How consciousness could live in your brain cells – Home | Quirks & Quarks with Bob McDonald

The question of where the mind ends and the brain begins has preoccupied philosophers for centuries. Now that blurry line is coming into focus, thanks to steady advances in neuroscience. 

Researchers have made progress exploring the power and complexity of the human brain, such as different aspects of attention, sleep and dreaming. Through experiments with advanced technology, they can observe different levels of brain activity. 

The mind is another matter.

To Dr. Susan Greenfield, the mind just reflects the personalization of the physical brain through unique experiences.

Sense of self

Greenfield is a neuroscientist and author at the University of Oxford. She studies how we generate consciousness and awareness of our own identity, and argues that personal experiences leave a distinct pattern of connections in brain cells that make you the unique individual that you are.

“If you think of traditional pursuits of wine, women and song, or the modern equivalent, which is drugs and sex and rock and roll, interestingly enough they all involve an abdication of the sense of self. You blow your mind, you’re out of your mind. You let yourself go,” she says.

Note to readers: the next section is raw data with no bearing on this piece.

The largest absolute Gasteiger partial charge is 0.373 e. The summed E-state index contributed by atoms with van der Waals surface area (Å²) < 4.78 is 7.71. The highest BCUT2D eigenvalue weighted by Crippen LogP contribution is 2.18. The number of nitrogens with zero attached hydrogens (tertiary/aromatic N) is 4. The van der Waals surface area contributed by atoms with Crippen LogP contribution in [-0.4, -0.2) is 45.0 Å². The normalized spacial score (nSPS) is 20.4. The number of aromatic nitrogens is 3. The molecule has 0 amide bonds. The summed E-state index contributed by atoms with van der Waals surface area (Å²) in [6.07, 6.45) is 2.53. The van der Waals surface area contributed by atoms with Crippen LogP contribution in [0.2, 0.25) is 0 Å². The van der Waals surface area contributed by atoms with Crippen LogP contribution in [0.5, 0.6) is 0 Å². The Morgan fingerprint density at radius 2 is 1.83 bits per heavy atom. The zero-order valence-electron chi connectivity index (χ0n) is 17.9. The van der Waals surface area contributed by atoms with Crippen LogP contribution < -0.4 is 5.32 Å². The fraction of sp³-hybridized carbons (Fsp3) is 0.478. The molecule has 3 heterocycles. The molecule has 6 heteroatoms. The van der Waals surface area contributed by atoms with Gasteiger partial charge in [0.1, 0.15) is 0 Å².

When we enjoy a dance party, the thrill of downhill skiing or downing an alcoholic drink or two, those experiences temporarily impair the connections in the brain and how well they work.

‘It doesn’t look like there is anything in the physical brain, which is kind of like a little house, in which lives the thing that does the feeling and the thinking and the perceiving.’
– Dr. Patricia Churchland

“And then, do we not say we’re having a sensational time? You never say, ‘I’m going to go out and have a cognitive time,'” says Greenfield, who is also a member of the British House of Lords.

Loss of consciousness

People tend to think of certain things as being mental even though we’re not conscious of them, says Dr. Patricia Churchland, a retired neurophilosopher at the University of California, San Diego.

“For example, I might have all kinds of stored memories of my life as a child in the Okanagan. And because I don’t have those consciously in front of me right now, we think of them as being nonconscious but still mental.”

Scientists investigate other ways that we lose consciousness to try to understand what’s happening in the brain at various levels.

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